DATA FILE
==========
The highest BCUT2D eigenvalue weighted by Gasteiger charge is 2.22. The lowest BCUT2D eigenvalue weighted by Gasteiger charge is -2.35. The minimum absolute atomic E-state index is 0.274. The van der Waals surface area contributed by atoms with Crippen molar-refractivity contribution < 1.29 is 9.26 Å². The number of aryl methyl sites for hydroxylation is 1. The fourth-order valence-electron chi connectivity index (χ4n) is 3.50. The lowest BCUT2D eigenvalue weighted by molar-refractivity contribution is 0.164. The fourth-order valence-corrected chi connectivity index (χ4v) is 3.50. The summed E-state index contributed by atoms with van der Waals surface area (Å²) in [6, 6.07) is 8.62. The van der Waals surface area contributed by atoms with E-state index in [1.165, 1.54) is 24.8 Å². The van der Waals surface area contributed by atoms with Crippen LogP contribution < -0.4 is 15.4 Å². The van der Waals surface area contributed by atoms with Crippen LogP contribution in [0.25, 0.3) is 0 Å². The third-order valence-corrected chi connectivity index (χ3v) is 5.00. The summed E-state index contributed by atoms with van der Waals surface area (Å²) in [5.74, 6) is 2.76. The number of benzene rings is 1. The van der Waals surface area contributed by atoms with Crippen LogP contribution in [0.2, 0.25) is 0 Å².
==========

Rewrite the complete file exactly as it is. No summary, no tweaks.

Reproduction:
The highest BCUT2D eigenvalue weighted by Gasteiger charge is 2.22. The lowest BCUT2D eigenvalue weighted by Gasteiger charge is -2.35. The minimum absolute atomic E-state index is 0.274. The van der Waals surface area contributed by atoms with Crippen molar-refractivity contribution < 1.29 is 9.26 Å². The number of aryl methyl sites for hydroxylation is 1. The fourth-order valence-electron chi connectivity index (χ4n) is 3.50. The lowest BCUT2D eigenvalue weighted by molar-refractivity contribution is 0.164. The fourth-order valence-corrected chi connectivity index (χ4v) is 3.50. The summed E-state index contributed by atoms with van der Waals surface area (Å²) in [6, 6.07) is 8.62. The van der Waals surface area contributed by atoms with E-state index in [1.165, 1.54) is 24.8 Å². The van der Waals surface area contributed by atoms with Crippen LogP contribution < -0.4 is 15.4 Å². The van der Waals surface area contributed by atoms with Crippen LogP contribution in [0.25, 0.3) is 0 Å². The third-order valence-corrected chi connectivity index (χ3v) is 5.00. The summed E-state index contributed by atoms with van der Waals surface area (Å²) in [5.74, 6) is 2.76. The number of benzene rings is 1. The van der Waals surface area contributed by atoms with Crippen LogP contribution in [0.2, 0.25) is 0 Å².